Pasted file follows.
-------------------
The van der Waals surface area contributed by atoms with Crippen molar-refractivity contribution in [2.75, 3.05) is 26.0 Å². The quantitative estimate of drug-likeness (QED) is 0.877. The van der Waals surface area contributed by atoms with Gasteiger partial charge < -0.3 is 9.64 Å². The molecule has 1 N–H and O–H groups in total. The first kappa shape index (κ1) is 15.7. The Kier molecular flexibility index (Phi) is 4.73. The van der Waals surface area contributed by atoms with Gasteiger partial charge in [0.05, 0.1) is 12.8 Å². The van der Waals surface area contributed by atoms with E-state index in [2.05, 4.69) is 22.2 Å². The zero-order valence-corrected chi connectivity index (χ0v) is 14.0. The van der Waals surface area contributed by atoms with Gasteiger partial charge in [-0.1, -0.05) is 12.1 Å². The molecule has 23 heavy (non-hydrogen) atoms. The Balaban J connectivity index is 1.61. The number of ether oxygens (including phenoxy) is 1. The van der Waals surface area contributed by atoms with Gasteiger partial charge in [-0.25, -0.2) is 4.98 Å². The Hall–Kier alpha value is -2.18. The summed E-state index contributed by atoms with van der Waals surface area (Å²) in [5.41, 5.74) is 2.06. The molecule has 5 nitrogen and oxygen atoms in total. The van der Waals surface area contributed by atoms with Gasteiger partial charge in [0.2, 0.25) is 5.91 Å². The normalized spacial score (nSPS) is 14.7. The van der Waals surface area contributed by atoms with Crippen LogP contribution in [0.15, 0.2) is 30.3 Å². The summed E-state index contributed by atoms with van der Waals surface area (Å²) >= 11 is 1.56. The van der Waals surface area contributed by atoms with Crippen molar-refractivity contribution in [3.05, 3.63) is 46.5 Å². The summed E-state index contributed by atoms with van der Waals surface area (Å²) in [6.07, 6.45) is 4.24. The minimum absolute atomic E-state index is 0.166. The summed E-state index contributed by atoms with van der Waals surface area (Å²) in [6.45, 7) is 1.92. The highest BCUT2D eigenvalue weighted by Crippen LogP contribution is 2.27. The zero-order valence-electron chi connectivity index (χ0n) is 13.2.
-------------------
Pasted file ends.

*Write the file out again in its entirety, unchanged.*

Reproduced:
The van der Waals surface area contributed by atoms with Crippen molar-refractivity contribution in [2.75, 3.05) is 26.0 Å². The quantitative estimate of drug-likeness (QED) is 0.877. The van der Waals surface area contributed by atoms with Gasteiger partial charge < -0.3 is 9.64 Å². The molecule has 1 N–H and O–H groups in total. The first kappa shape index (κ1) is 15.7. The Kier molecular flexibility index (Phi) is 4.73. The van der Waals surface area contributed by atoms with Gasteiger partial charge in [0.05, 0.1) is 12.8 Å². The van der Waals surface area contributed by atoms with E-state index in [2.05, 4.69) is 22.2 Å². The zero-order valence-corrected chi connectivity index (χ0v) is 14.0. The van der Waals surface area contributed by atoms with Gasteiger partial charge in [-0.1, -0.05) is 12.1 Å². The molecule has 23 heavy (non-hydrogen) atoms. The Balaban J connectivity index is 1.61. The number of ether oxygens (including phenoxy) is 1. The van der Waals surface area contributed by atoms with Gasteiger partial charge in [-0.25, -0.2) is 4.98 Å². The Hall–Kier alpha value is -2.18. The summed E-state index contributed by atoms with van der Waals surface area (Å²) in [5.41, 5.74) is 2.06. The molecule has 5 nitrogen and oxygen atoms in total. The van der Waals surface area contributed by atoms with Gasteiger partial charge in [0.2, 0.25) is 5.91 Å². The normalized spacial score (nSPS) is 14.7. The van der Waals surface area contributed by atoms with Crippen LogP contribution in [0.15, 0.2) is 30.3 Å². The summed E-state index contributed by atoms with van der Waals surface area (Å²) >= 11 is 1.56. The van der Waals surface area contributed by atoms with Crippen molar-refractivity contribution in [3.05, 3.63) is 46.5 Å². The summed E-state index contributed by atoms with van der Waals surface area (Å²) in [6.07, 6.45) is 4.24. The minimum absolute atomic E-state index is 0.166. The summed E-state index contributed by atoms with van der Waals surface area (Å²) in [6.45, 7) is 1.92. The highest BCUT2D eigenvalue weighted by Crippen LogP contribution is 2.27. The zero-order valence-electron chi connectivity index (χ0n) is 13.2.